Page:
India has abstained from voting in the UN General Assembly on a resolution that asked the International Court of Justice (ICJ) for its opinion on the legal consequences of Israel’s “prolonged occupation” and annexation of the Palestinian territory.

 

What is the resolution?

  • The draft resolution “Israeli practices affecting the human rights of the Palestinian people in the Occupied Palestinian Territory, including East Jerusalem” was adopted with 87 votes in favour, 26 against and 53 abstentions, including by India.
  • The resolution decided to request the ICJ to “render an advisory opinion” on “what are the legal consequences arising from the ongoing violation by Israel of the right of the Palestinian people to self-determination, from its prolonged occupation, settlement and annexation of the Palestinian territory that was occupied since 1967, including measures aimed at altering the demographic composition, character and status of the Holy City of Jerusalem, and from its adoption of related discriminatory legislation and measures.”
  • It also asked the Assembly “how do the policies and practices of Israel… affect the legal status of the occupation, and what are the legal consequences that arise for all States and the United Nations from this status?
  • The U.S. and Israel voted against the resolution while Brazil, Japan, Myanmar and France were among those that abstained.

 

About the ‘International Court of Justice’

  • The ICJ is the principal judicial organ of the United Nations (UN). It was established in June 1945 by the Charter of the United Nations and began work in April 1946.
  • The court is the successor to the Permanent Court of International Justice (PCIJ), which was brought into being through, and by, the League of Nations, and which held its inaugural sitting at the Peace Palace in The Hague, Netherlands, in February 1922.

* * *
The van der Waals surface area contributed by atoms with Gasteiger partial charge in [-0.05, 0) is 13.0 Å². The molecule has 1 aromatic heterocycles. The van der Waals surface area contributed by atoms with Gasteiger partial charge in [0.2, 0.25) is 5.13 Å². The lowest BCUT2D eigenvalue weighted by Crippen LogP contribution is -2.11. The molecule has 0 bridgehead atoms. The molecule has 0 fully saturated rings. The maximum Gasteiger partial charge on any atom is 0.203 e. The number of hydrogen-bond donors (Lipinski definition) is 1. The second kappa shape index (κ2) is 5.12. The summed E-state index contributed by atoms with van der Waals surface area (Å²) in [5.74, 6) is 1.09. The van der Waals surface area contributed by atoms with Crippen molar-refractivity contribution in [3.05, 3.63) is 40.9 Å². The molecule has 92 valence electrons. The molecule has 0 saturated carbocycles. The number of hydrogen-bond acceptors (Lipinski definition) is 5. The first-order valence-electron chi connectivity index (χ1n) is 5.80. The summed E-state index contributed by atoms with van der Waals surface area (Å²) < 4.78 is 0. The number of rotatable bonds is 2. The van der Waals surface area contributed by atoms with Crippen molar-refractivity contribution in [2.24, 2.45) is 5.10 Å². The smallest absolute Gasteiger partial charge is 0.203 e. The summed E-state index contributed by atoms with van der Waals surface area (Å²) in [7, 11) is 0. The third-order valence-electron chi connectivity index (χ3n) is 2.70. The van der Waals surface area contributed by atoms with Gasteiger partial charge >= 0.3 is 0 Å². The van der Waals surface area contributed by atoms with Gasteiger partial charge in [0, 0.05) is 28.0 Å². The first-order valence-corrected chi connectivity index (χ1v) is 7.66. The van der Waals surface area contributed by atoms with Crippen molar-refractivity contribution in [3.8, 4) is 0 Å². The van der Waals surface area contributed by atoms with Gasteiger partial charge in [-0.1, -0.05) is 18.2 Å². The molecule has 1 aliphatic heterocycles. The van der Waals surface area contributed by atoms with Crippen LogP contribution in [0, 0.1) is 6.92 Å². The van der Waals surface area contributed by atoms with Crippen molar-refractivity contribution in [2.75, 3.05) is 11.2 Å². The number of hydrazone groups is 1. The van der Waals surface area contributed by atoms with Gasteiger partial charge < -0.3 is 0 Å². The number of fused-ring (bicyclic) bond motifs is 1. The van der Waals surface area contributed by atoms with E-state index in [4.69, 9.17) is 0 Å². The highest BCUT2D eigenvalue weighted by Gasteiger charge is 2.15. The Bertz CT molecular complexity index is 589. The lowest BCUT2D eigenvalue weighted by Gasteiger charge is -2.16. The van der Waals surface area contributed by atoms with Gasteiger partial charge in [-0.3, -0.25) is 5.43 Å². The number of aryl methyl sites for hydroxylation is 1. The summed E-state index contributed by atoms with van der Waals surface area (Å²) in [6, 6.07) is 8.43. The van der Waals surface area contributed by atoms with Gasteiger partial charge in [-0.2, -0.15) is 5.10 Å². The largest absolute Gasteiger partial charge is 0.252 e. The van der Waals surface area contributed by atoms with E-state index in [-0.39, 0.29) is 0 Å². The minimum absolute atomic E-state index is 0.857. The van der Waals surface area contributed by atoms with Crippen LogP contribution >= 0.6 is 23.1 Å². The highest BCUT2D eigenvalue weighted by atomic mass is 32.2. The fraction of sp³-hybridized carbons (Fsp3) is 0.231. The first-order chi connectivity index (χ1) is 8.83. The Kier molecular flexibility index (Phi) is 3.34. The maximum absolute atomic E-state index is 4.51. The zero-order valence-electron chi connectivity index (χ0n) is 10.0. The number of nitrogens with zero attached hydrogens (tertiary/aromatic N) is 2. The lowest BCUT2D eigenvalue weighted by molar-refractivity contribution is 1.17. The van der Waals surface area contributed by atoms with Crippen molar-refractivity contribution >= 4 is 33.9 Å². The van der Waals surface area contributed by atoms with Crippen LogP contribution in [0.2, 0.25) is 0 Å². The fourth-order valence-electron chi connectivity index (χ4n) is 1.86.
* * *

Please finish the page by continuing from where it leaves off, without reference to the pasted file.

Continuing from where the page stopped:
• The first case, which was brought by the UK against Albania and concerned incidents in the Corfu channel — the narrow strait of the Ionian Sea between the Greek island of Corfu and Albania on the European mainland — was submitted in May 1947.

 

Seat and role

  • The ICJ is based at the Peace Palace in The Hague. It is the only one of the six principal organs of the UN that is not located in New York City. (The other five organs are the General Assembly, the Security Council, the Economic and Social Council, the Trusteeship Council, and the Secretariat.)
  • According to the ICJ’s own description, its role is “to settle, in accordance with international law, legal disputes submitted to it by States and to give advisory opinions on legal questions referred to it by authorised United Nations organs and specialised agencies”. The court “as a whole must represent the main forms of civilisation and the principal legal systems of the world”.
  • The judges of the court are assisted by a Registry, the administrative organ of the ICJ. English and French are the ICJ’s official languages.
  • All members of the UN are automatically parties to the ICJ statute, but this does not automatically give the ICJ jurisdiction over disputes involving them. The ICJ gets jurisdiction only if both parties consent to it.
  • The judgment of the ICJ is final and technically binding on the parties to a case. There is no provision of appeal; it can at the most, be subject to interpretation or, upon the discovery of a new fact, revision.
  • However, the ICJ has no way to ensure compliance of its orders, and its authority is derived from the willingness of countries to abide by them.

 

Judges of the court

  • The ICJ has 15 judges who are elected to nine-year terms by the UN General Assembly and Security Council, which vote simultaneously but separately.
  • To be elected, a candidate must receive a majority of the votes in both bodies, a requirement that sometimes necessitates multiple rounds of voting. Elections are held at the UNHQ in New York during the annual UNGA meeting.
  • A third of the court is elected every three years. The judges elected at the triennial election commence their term of office on February 6 of the following year. The president and vice-president of the court are elected for three-year terms by secret ballot. Judges are eligible for re-election.